Identifying Ladybirds: Resources

Perfect for participants of the North East Ladybird Spot, explore helpful resources to help you identify ladybirds this summer.

There are 46 ladybird species in Britain. Some are brightly coloured and easily recognised as ladybirds: these 26 species are known as ‘conspicuous ladybirds’. The remaining 20 species are small and less brightly coloured and are the ‘inconspicuous ladybirds’.

Many ladybirds can be found without any equipment and searching by eye can be a successful way to observe and identify ladybirds. However, as ladybirds are all less than 10 mm long, it is often helpful to examine them with a hand lens so that the features can be easily seen. Some good places to spot ladybirds include amongst herbaceous vegetation, shrubbery and on trees.

We have produced detailed species profiles for each of the target North East Ladybird Spot species. There are many places where you can find pictures of ladybirds to help you identify the species, but these are our favourites:

Field guides

FSC Guide to Ladybirds of the British Isles

ISBN: 9781851532971, £3.30. Purchase here.

Laminated for outdoor use, this is an eight-page fold-out chart that covers the 26 conspicuous species found in the British Isles.

Field Guide to the Ladybirds of Britain and Ireland

ISBN: 9781472935687 (Paperback), £19.99. Purchase here.

This field guide covers all 46 ladybird species of Great Britain and Ireland. Each species account includes colour images and illustrations, identification features, ecology and distribution maps.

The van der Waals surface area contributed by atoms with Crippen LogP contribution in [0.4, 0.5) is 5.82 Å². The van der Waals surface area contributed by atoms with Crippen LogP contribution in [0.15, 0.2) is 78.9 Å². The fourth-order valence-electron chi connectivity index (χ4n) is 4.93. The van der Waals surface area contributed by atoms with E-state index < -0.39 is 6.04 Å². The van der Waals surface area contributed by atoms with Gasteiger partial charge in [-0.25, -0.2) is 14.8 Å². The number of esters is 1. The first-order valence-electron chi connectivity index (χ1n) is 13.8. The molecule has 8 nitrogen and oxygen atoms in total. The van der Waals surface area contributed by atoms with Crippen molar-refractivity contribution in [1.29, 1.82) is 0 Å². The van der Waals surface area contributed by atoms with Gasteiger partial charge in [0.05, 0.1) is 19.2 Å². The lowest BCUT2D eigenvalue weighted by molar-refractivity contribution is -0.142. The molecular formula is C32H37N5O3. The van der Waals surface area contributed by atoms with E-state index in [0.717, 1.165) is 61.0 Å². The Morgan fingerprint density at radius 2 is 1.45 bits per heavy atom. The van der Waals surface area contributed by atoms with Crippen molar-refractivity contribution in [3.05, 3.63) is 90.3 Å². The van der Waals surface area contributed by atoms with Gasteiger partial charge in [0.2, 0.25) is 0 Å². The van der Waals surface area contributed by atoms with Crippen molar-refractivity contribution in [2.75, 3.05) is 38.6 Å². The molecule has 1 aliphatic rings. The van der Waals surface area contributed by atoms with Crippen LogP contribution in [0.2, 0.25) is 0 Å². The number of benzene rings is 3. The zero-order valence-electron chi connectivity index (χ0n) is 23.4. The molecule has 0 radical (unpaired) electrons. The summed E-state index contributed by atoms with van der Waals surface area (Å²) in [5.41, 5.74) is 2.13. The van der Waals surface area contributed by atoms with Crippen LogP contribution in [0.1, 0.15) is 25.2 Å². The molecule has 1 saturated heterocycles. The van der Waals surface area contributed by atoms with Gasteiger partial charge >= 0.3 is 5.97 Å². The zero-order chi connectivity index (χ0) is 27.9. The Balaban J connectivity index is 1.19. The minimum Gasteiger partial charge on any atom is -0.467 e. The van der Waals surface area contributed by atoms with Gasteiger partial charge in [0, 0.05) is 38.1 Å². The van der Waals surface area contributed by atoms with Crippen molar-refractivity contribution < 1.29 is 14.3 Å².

Online resources

The UK Ladybird Survey website

Find out more –

The UK Ladybird Survey is a national recording scheme that aims to encourage the recording of all species of ladybird found within the UK. Records submitted towards the North East Ladybird Spot feed into the UK Ladybird Survey via iRecord. On this website you will find lots of information and resources to help you find and identify ladybirds.

The UK Ladybird Survey has downloadable PDF identification sheets for both adults and larvae.

There are also pages for each of the species providing a description with pictures of each of the life stages, a note of the biology and distribution maps.

European Ladybirds App

There is also a mobile App ‘European Ladybirds’ (formerly iRecord Ladybirds), which has species accounts and enables you to record ladybirds on the go. To use the app you need to register with the European Ladybird Survey.

Note that if you make records using the App they will be recorded on iRecord, but will not feed into the North East Ladybird Spot project.

Cumbrian Ladybird ID chart

Produced by the Carlisle Natural History Society and Tullie House Museum, this is a two-page colour guide to ladybird species. This guide provides images and short identification notes to help you identify ladybird species. It also splits up ladybirds by their elytra color to enable you to separate similar-looking species.